Panama is a signatory to the New York Convention, without reservations. The convention entered into force for Panama on June 15, 1984.
Spain is signatory to the New York Convention without making any reservations.
Turkey is a party to the New York Convention since 2 July 1992. There are two reservations to the general obligations of the Convention which are the “reciprocity” and the “commercial” reservations. Turkey will recognize and enforce only those arbitral awards made in other states that are signatories to the Convention and the scope of recognition and enforcement must have the commercial nature under Turkish law. Otherwise, it is possible to enforce the award according to the Turkish International Private Law No. 5718.
Germany is a signatory of the 1958 Convention on the Recognition and Enforcement of Foreign Arbitral Awards (“New York Convention”) and ratified the New York Convention on 30 June 1961. The New York Convention entered into force on 28 September 1961. Germany made a reciprocity reservation, but withdrew it in 1998. That means: Germany will enforce arbitral awards, irrespective of whether or not the state in which the award was made is a party to the New York Convention.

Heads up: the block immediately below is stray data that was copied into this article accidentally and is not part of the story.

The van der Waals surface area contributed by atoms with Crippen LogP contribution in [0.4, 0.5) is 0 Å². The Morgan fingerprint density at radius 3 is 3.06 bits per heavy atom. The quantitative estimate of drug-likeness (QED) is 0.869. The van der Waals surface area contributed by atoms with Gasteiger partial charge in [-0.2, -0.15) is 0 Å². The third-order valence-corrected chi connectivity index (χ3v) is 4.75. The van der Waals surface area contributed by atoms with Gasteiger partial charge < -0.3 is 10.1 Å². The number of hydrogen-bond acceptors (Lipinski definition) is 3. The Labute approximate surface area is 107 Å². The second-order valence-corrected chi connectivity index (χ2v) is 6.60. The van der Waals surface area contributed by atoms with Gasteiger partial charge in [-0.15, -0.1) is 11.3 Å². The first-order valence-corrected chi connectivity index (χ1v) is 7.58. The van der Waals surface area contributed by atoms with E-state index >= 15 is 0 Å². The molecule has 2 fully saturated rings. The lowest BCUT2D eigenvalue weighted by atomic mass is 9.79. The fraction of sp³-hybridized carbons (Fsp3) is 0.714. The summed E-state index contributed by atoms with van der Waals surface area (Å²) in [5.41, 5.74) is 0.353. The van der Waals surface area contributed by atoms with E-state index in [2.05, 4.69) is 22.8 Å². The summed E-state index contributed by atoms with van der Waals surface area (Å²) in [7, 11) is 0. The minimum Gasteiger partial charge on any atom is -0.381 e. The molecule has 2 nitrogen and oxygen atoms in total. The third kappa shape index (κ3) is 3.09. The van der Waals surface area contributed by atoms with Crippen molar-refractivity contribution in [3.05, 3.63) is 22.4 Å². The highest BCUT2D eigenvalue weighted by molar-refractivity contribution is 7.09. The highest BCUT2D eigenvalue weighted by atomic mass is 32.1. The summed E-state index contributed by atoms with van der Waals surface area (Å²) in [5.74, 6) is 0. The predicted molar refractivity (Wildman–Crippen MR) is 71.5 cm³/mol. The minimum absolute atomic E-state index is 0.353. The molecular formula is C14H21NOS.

Italy is a signatory to the New York Convention and ratified it on 31 January 1969 without any reservation to its general obligations. The Convention entered into force in Italy on 1 May 1969.
The United Kingdom, Gibraltar and the Isle of Man contracted into the New York Convention on 5th May 1980, with a reciprocity reservation.
Yes, Ireland ratified the New York Convention in 1981 and no reservations to the general obligations were entered.
Poland ratified the New York Convention on 3 October 1961 and the Convention entered into force with respect to Poland on 1 January 1962. Poland made reservations mentioned in art. I(3) of the Convention, namely a reciprocity reservation and a commercial nature of disputes reservation. Since the reservations were made upon signature, but not confirmed at ratification, the issue as to whether the reservations are effective is debatable, but the majority view confirms their effectiveness.